them. Even proceedings under Section 107/150 Cr.PC vide DD No.35-B,
dated August 19, 2003, PS Bhajanpura were initiated against him at the
behest of the appellants/defendants. Even a case under Section 12 of
Domestic Violence Act, vide D.V. No.700/2012 has been filed against him
to humiliate and harass him and his wife. Due to old age he is suffering from
various ailments. Appellant No.1 has threatened him to falsely implicate
him by pouring kerosene oil on her. This was reported by him to the DCP,
North-East Distt., Welcome, Seelampur, Delhi by making complaint dated
December 12, 2012. Being not able to bear this humiliation, harassment and
torture, he disowned them and also served them with legal notice dated 
October 03, 2012 sent by speed post. The notice was replied on
November 16, 2012 but since they failed to vacate the room provided to
them temporarily, he was constrained to take recourse to law.
3. In the written statement, the appellants/defendants claimed their right
to live in the suit property as co-owners pleading that it was purchased out of
sale proceeds of the ancestral property at Abhore, Punjab and also from the
sale proceeds of a Janta flat in Vikas Puri, New Delhi which was in the name
of Vishwa Bandhu Sharma, son of the plaintiff.
4. On the pleadings of the parties, following issues were framed:
1. “Whether the plaintiff is entitled to the decree of
permanent injunction as prayed for? OPP
2. Whether the plaintiff is entitled to the decree of
declaration as prayed for? OPP
3. Whether the plaintiff is entitled to the decree of
mandatory injunction as prayed for? OPP
4. Whether the suit property was purchased by the plaintiff
out of the sale proceeds of his ancestral property at
Abhore, Punjab? OPD
5. Whether the husband of the defendant no.1 has also
contributed towards the consideration for the purchase of
the suit property? OPD”
5. All the issues were decided in favour of the plaintiff. In respect of the
finding on issue Nos.4 & 5, learned Trial Court held that no evidence was
led to substantiate this plea by the defendants. The plaintiff was held entitled
to the relief claimed in the suit.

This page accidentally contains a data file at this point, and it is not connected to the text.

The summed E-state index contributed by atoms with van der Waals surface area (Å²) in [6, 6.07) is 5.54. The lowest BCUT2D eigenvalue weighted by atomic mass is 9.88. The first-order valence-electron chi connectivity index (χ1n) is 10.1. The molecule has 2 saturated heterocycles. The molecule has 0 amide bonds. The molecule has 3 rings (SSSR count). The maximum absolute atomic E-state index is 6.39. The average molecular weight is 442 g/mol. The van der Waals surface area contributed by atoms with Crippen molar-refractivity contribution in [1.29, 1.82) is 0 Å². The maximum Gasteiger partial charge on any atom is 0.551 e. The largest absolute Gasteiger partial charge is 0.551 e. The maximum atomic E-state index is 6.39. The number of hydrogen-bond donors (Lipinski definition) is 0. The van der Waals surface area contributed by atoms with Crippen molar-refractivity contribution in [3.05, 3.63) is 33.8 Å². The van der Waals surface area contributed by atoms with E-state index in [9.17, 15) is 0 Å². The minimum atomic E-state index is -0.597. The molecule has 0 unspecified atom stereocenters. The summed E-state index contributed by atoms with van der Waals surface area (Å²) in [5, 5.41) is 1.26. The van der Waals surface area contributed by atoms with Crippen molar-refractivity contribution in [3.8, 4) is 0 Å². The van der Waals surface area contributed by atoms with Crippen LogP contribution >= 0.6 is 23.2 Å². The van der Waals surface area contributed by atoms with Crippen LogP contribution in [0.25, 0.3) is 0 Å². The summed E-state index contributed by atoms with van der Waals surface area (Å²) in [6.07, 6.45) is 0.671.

6. Being aggrieved by the judgment and decree passed by learned Trial
Court, the appellants herein preferred First Appeal bearing
RCA No. 6/2016. In the impugned judgment the contentions raised before
the Appellate Court regarding co-ownership of in the suit property have been 
dealt with in para Nos. 7.5 to 7.8 which reads as under:-
“7.5 In the present case, the contention of the defendants that
the suit property is a joint family property, as it has been
purchased after selling out ancestral property at Abhore,
Punjab and that the husband of defendant no.1 had also
contributed towards the consideration for the purchase of the
suit property, has been decided on merits by Ld. Trial Court
while deciding issue no.4 and 5. The defendants dispute being
given opportunity failed to produce any documentary evidence
to show that the suit property was purchased by the plaintiff out
of the sale proceeds of the ancestral property at Abhore, Punjab
and the defendants also failed to prove any document that the
husband of defendant no.1 had contributed in the payment of
consideration for the purchase of the suit property.
7.6 In the present case, the suit was not decreed by the ld.
Trial Court on the basis of admission under Order XII Rule 6
Code of Civil Procedure, 1980, rather, the issues arising
between the parties were decided after ample opportunities
were given to the parties to lead evidence and prove their case.
7.7 The ownership of the plaintiff is not disputed in this case,
like it was disputed in the case titled Preeti Satija Vs. Raj
Kumari 2014(2) RCR Civil 8, therefore, the ratio of the said
case cannot be applied to the present case, rather, the present
case is governed by the principles laid down by the Hon'ble
Apex Court with respect to ‘shared household’ in judgment
titled S.R. Batra Vs. Taruna Batra (Supra).
7.8. Accordingly, this ground of appeal is also decided in
favour of the plaintiff and against the defendants/appellants.
7. Learned counsel for the appellants Mr.Dhan Mohan, Advocate has
submitted that substantial question of law arising in this case is that being
daughter-in-law (appellant No.1) she has a right to live in the property of her 
father-in-law (respondent) as held by Division Bench of this Court in the
decision dated November 15, 2016 passed in RFA(OS) 113/2015 titled as
Shilpa Tandon vs. Harish Chand Tandon & Ors..
8. In the decision Shilpa Tandon vs. Harish Chand Tandon & Ors. relied
upon by learned counsel for the appellants, the Division Bench has drawn the
distinction on the basis of facts pleaded in the written statement as is clear
from para 13 & 14 of the report, which reads as under:-
‘13. In the instant case the pleading by the first respondent in
the plaint, in paragraph 3, is an admission that after the
appellant and respondent No.2 were married they shared a
common kitchen with him on the ground floor; though they
slept on the barsati/first floor. That is to say, the shared
residence would be the barsati/first floor of his property. As per
his pleadings they shifted their kitchen on the barsati/first floor.
Therefore, the barsati/first floor of the property owned by the
first respondent would be the shared residence and the
appellant would have a right of residence therein
notwithstanding said fact.
14. The impugned judgment is overruled.’
9. Section 100 of the Code of Civil Procedure was amended by